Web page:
Abigail's Party

Date 21st March 2024
Society Tyldesley Little Theatre
Venue Tyldesley Little Theatre.
Type of Production Play
Director Danny Tooby
Written By Mike Leigh

Report

Author: Dawn-Marie Woodcock

It was a pleasure to be invited to review Tyldesley Little Theatre’s production of Abigail’s Party, by Mike Leigh. Having never seen this play before, I found myself, along with the audience, laughing aloud at this genuinely funny satire. Set in the 1970’s, in middle class suburban Romford, Beverley Moss and her husband Lawrence are hosting a small drinks party for a few of their neighbours. As the night progresses, everyone drinks and says too much, resulting in restrained arguments and a sudden death. Director Danny Tooby worked hard with his cast and crew to provide a witty, slick, perfectly timed production. The play took place within the confines of the Moss’s sitting room, whilst Abigail, the neighbour’s daughter is holding her first ever party next door. Danny and his team recreated a seventy’s lounge with retro wallpaper, furniture, sideboard drinks cabinet, a high- backed wicker chair and lava lamp. The complete set looked authentic, colourful, and functional. I particularly liked the use of sound in this production, the rise and fall of outside party noise, the use of the record player turned up and down as the actors conversed. The sound never missed a beat, blending seamlessly into the action, with no mic feedback or dropouts. The sound operator, Paul Whur was kept on his toes throughout this production and the result was impressive. Danny and his team delivered in spades. Props were of the era, costumes looked fabulous, I loved the floating purple dress worn by Beverley Moss, typical of the 1970’s with bright, bold colours.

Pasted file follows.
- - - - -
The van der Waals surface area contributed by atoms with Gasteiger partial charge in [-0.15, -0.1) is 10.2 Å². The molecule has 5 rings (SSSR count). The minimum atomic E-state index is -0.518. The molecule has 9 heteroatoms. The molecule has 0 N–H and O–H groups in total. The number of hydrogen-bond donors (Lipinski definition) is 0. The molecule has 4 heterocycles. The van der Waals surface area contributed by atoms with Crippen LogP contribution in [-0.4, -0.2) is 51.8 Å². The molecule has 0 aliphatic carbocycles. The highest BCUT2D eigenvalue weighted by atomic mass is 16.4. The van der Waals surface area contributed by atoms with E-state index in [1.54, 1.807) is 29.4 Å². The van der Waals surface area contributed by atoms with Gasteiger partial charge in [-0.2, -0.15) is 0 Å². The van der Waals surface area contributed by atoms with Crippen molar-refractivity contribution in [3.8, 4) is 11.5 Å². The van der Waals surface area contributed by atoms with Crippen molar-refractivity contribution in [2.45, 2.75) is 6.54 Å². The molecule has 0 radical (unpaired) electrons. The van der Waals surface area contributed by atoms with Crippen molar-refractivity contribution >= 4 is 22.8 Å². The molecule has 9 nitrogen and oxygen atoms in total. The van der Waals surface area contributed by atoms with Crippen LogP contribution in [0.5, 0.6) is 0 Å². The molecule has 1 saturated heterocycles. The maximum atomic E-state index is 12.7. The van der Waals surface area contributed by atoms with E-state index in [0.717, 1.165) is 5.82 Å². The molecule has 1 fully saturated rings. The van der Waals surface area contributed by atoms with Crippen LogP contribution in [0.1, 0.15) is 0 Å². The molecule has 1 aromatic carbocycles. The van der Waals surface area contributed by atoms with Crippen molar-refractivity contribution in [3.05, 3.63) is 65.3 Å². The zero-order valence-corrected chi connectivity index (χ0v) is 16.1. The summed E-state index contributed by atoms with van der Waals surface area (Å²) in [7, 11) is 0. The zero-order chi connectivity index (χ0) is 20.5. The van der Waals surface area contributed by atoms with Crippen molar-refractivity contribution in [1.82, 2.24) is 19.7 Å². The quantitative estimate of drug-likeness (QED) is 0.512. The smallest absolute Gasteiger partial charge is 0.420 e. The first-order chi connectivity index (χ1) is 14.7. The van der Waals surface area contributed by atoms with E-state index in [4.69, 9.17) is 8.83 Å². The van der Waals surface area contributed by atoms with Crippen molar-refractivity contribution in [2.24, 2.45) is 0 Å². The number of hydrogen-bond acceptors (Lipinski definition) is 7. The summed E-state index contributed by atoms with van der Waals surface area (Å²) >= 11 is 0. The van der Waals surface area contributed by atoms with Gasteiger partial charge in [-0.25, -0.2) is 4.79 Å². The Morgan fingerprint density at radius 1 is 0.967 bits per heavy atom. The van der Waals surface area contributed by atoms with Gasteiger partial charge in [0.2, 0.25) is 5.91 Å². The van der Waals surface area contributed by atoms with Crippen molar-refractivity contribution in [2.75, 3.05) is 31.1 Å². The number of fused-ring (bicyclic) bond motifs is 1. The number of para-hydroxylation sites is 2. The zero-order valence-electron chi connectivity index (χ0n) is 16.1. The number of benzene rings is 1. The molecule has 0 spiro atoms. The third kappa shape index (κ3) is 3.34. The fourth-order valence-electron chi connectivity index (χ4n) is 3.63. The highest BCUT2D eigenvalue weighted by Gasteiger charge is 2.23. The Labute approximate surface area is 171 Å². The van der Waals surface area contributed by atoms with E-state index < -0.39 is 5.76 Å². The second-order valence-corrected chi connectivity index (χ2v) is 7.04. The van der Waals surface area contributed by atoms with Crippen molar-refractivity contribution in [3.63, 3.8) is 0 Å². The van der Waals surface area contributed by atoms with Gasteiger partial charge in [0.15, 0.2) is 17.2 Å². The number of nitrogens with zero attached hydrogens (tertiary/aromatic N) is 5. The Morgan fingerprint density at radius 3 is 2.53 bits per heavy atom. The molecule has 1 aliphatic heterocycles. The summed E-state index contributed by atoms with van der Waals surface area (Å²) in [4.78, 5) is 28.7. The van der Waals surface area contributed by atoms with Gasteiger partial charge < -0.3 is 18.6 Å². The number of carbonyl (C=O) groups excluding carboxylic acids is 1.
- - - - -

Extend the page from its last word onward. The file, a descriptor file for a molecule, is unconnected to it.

Rebecca Southern played Beverley Moss. Rebecca was great in this role, giving her character depth as she displayed many sides to her personality. Unhappy in her marriage, she bickered constantly with her husband, flirted wildly with the neighbour Tony, gave underhand compliments and terrible advice, all whilst plying people with drink and getting drunk herself. Her comic timing was flawless, her little dips and shimmies to the music were very funny as she moved her way around the stage. I did like Rebecca’s Essex accent; I thought her whole performance was rounded and very well played out.

Matthew James played Lawrence Moss. Matthew made the audience laugh heartily with his repressed anger. A man on the edge, Matthew played this role with gusto, constantly on the move, unable to relax, his characterisation was excellent. In the run up to the death scene I could hear the people around me laughing nonstop as Matthew exhaled his way loudly through the surrounding dialogue with precision. It was a terrific performance from Matthew.

The role of Angela Cooper was played by Lauren Allister. Lauren was hilarious as the new neighbour who talked over her husband and agreed with anything anyone said. Completely oblivious to the flirtation between her husband and Beverley, she was a joy to watch. Her dancing with Lawrence had the audience in stitches. Her closing scene with the leg cramp was comedy gold, the audience laughed aloud as the curtain fell.

Tony Cooper was played by Nicholas Worthington. Tony was very funny in this role, a husband who could not get a word in edgeways. He had less dialogue because of the constant interruptions, instead conveying his thoughts by facial and body movements. His character was flirtatious with Beverley but quite rough with his wife, we got the impression he was not a particularly nice man without him saying too much. An impressive performance from Nicholas.

Ingrid Folkard-Evans played Susan Lawson. As the immediate next-door neighbour to Beverley and Lawrence and mother of Abigail she had been forced out of her home for the duration of the party. Obviously uncomfortable, plied with alcohol from Beverley, Ingrid’s characterisation was very convincing. She played her comedy moments to their fullest and the audience applauded and laughed along.

I really enjoyed this production; it was full of satirical humour and the cast played their parts to perfection. The audience reaction throughout was one of unrestrained laughter. From start to finish it was quick fire, the cast were strong performers and the crew had created a notable set. I would like to thank Tyldesley Little Theatre for inviting me to review Abigail’s Party.